1491 Posted by Eva Kimonye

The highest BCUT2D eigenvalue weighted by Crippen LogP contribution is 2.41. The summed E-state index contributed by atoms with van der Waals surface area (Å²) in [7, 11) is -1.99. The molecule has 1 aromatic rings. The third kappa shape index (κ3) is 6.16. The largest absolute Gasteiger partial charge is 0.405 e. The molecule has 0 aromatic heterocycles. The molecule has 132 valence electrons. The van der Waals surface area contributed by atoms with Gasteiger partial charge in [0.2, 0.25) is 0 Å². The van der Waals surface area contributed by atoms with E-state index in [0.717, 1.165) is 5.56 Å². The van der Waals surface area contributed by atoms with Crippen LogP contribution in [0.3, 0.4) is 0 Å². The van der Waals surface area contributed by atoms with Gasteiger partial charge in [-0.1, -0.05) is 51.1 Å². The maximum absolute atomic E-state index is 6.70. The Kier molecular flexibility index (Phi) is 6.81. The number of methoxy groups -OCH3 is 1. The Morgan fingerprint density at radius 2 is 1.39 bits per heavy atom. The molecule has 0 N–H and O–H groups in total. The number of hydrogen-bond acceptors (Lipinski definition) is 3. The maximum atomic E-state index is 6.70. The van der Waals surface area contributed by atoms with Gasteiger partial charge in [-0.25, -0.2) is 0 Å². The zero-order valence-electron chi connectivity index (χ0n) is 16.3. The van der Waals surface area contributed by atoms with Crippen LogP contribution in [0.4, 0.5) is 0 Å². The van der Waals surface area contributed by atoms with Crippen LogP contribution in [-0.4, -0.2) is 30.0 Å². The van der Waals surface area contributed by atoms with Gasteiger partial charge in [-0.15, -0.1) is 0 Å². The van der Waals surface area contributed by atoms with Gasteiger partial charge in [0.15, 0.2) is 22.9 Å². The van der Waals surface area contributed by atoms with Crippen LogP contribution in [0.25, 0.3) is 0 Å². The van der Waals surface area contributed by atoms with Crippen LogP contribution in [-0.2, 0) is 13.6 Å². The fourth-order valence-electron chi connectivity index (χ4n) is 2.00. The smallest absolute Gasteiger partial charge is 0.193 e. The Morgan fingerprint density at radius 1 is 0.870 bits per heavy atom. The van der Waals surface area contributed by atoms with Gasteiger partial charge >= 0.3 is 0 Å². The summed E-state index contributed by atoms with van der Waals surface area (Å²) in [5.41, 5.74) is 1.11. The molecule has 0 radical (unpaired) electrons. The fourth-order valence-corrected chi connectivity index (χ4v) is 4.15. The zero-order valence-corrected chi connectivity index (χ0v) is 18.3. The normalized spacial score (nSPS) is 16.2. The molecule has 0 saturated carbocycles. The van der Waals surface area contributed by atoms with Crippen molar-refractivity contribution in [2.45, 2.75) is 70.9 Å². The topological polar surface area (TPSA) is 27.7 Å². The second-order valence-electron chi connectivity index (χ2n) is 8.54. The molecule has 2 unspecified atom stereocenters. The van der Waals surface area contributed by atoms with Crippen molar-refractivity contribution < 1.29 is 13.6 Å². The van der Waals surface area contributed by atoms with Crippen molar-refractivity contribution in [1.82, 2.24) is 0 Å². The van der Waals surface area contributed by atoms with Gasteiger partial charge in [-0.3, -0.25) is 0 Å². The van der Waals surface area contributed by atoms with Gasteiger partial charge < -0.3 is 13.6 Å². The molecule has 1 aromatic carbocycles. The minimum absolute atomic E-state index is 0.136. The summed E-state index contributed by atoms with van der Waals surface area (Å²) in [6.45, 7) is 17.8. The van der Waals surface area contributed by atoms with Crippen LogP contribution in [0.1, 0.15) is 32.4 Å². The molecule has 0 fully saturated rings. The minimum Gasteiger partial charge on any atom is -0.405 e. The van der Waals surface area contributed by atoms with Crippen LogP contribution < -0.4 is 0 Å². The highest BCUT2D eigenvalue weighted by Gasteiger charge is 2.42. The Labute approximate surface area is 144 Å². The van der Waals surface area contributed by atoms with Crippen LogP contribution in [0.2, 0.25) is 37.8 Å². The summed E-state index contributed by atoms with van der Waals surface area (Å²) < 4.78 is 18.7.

• I have had a bit of trouble deciding on the topic for this week’s entry, not because I have run out of topics (far from it) but because with the symposium my mind has been overly stimulated to really settle down on one thing. I am thankful however, that this was accidentally decided for me when we went out for dinner with some colleagues and friends and our main discussion for the night became climate change and most specifically the need for behavior change if mitigation and adaptation measures are to be successful.   What I want to concentrate on is my dilemma on how efforts for mitigation and adaptation are going to be successful when decisions are being made at the top with no participation from those at the bottom especially in the African setting. Scientists and researchers have been able to come up with so much information and data on climate change in the last decades but unfortunately no one is decoding this scientific data into a language that the common man and most elite understand. Farmers, fishermen and pastoralists have all noticed a decline in either their yields or stock but most of them cannot directly attribute this to climate change.   The biggest challenge in the implementation of mitigation and adaptation measures is lack of ownership which is supposed to drive behavioral change. Every individual who inhabits planet earth needs to realize that we are all contributing to the emissions that continue to lead to climate variability and change. Simply put we are not living sustainably! I will admit that the concept of climate change is overwhelming even for me but If we can all do the best we can in living sustainably like cycle instead of driving, use public transport instead of private cars, recycle waste or water, turn off the lights or use natural products instead of those that are processed it will have a ripple benefit effect to the environment.   On the other hand we have to consider the societal and cultural norms that we are faced with especially here in Africa. Owning a car is considered as a sign of success while many think cycling is for the poor or the athletic. So how do you convince such societies to try public transport? Like a friend said public transport needs to be made attractive and you can only do that by making it reliable, secure and efficient. The public leaders and servants need to step out of their tinted, air conditioned fuel guzzling cars and live by example. This will only not help in the reduction of emissions but it will see a reduction in the amount of time and money lost in traffic jams.   I will admit the concept of sustainable development especially when coming from the west sounds hypocritical. What is to make Africa and other developing countries buy into this idea if the western economies unsustainably exploited resources to get their economies where they are. Even today most of the raw materials used in western factories come from the developing countries and the means of exploitation leave a lot to be desired. Africa provides a large market for products manufactured in the west like cars and processed goods and do not get me started on the dumping of e waste in the guise of donations. But we cannot afford to make this a blame game on who is doing this or that. When the sky falls like one of our colleagues stated it will fall on everyone.     I could go on and on about what I think is double talk and walk by the different stakeholders in regards to climate change but that is neither here nor there. What we need is to bring everyone on board and have a candid talk on the eventual consequences of our unsustainable living maybe not on us but the future generations. Farmers and pastoralists need to know that the long drought spells and unpredictable rainfall patterns are not a punishment form God but a result of emissions which they have contributed to even in the smallest of percentages. We need to provide alternatives like access to affordable renewable energy if the call to sustainable living is to be embraced. We cannot continue to heavily subsidize fossil fuels and expect the world to embrace renewable technologies. Companies that heavily emit green house gases need to be heavily taxed or closed down(drastic I know) and held accountable for their role in green house gases emissions. Banning of some products from our markets or closing down some markets only creates room for innovation and new discoveries.    If we all take it as our duty to act as stewards of this lovely planet and hold each other accountable we may not reverse the damage that has already been done but we will halt the acceleration of climate change. Until then we can continue attending conferences and conventions and even talk ourselves hoarse but nothing meaningful will come out of any of these if we do not believe we have a personal role to play.     The story of the humming bird by Prof Wangari Mathai, 2oo4 Nobel Peace Prize Laureate  The story of the hummingbird is about this huge forest being consumed by a fire. All the animals in the forest come out and they are transfixed as they watch the forest burning and they feel very overwhelmed, very powerless, except this little hummingbird. It says, ‘I’m going to do something about the fire!’ So it flies to the nearest stream and takes a drop of water. It puts it on the fire, and goes up and down, up and down, up and down, as fast as it can. In the meantime all the other animals, much bigger animals like the elephant with a big trunk that could bring much more water, are standing there helpless. And they are saying to the hummingbird, ‘What do you think you can do? You are too little. This fire is too big. Your wings are too little and your beak is so small that you can only bring a small drop of water at a time.’ But as they continue to discourage it, it turns to them without wasting any time and it tells them, ‘I am doing the best I can.’ And that to me is what all of us should do. We should always be like a hummingbird. I may be insignificant, but I certainly don’t want to be like the animals watching the planet go down the drain. I will be a hummingbird; I will do the best I can.